(Clearwisdom.net) "To err is human," is an ancient Chinese proverb. It implies that even a gentleman is bound to make mistakes. In contrast to an ordinary person, a wise person is more apt to look inward, correct his mistakes, and improve himself. That is why he is great and wise.

Past ancient sages advised that we should "accept advice gladly." Emperor Tang Taizong (January 23, 599 - July 10, 649) was the Tang Dynasty's second emperor. His given name was Li Shimin, which means "serving the country and bringing peace to the people." Of all the emperors from ancient Chinese history, he was remembered as the best at accepting advice, and he thereby set a good example for future emperors. He encouraged his officials to offer advice and forgave those who criticized him for no reason. When officials offered their opinions or pointed out his mistakes, he sincerely replied, "What you said is reasonable. It was I who was not thinking carefully." When people criticized Emperor Tang Taizong for no reason, some officials suggested that he punish them. Tang Taizong replied, "I cannot do that. If I punish them, no one would ever dare to point out my mistakes." Because the Tang Dynasty had a wise emperor and many virtuous officials, the government was not corrupt, the country was stable, and the people lived peaceful lives. It was a prosperous era for the Dynasty.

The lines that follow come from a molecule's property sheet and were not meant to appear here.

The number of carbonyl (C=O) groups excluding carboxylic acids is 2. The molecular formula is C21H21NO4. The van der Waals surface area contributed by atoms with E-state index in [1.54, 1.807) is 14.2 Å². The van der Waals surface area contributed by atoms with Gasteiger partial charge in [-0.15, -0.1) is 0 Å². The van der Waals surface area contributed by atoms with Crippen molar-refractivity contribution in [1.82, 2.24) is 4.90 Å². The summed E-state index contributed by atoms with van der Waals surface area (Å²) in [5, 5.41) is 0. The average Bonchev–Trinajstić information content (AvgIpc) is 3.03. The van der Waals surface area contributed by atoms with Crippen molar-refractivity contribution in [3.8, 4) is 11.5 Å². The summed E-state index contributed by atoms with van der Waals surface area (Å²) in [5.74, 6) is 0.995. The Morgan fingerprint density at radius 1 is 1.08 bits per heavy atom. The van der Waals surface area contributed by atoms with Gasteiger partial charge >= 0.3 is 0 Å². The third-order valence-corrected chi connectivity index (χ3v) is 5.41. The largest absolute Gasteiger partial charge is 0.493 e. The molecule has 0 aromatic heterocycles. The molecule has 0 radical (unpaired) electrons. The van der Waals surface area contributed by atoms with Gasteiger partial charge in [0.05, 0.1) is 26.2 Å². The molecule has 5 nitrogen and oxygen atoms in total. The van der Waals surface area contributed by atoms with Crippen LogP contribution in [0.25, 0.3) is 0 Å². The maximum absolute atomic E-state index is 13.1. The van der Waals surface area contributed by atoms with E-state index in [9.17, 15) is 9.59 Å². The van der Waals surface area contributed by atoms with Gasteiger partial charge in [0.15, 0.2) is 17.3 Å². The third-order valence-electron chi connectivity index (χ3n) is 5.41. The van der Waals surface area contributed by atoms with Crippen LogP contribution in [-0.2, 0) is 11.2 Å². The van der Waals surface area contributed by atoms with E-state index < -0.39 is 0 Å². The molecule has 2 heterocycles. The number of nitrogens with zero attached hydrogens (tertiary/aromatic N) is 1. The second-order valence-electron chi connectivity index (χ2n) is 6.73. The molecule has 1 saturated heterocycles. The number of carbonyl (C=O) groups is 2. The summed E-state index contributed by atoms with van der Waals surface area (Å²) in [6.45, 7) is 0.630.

In regard to offering or accepting suggestions, one should do it without fear, and place the good of the people above all else. Qi Xuanwang (about 350-301 B.C., given name Tian Bijiang) was the king of Qi (one of the Seven Warring States). He ordered that the palace be rebuilt. After three years the work was still not completed, but not one official offered advice to the king. A gentleman named Chun Ju was concerned that the construction delay could drain the country's resources. He risked his life to offer advice to Qi Xuanwang and said, "If the king of a nation does not consider the people's capacity to forbear, is the king virtuous?" Qi Xuanwang replied, "No, the king is not virtuous." Chun Ju asked another question, "You are now rebuilding a large palace on more than one hundred acres of land, with three hundred gates. A country as big as Qi cannot even complete the remodeling of a palace in three years, and yet no official dares to offer any advice. Does your highness truly have officials?" Qi Xuanwang hesitated for a moment and replied, "No, I don't." Chun Ju asked for permission to leave, then turned around and left. Qi Xuanwang suddenly understood, so he got up quickly and called out, "Mr. Chun, please come back! Why did you take so long to advise me? I will issue an order to immediately stop construction." He then told his officials, "Please record this in the historical record of the state that I wanted to remodel the palace and that I was not being virtuous. It was Mr. Chun who stopped me."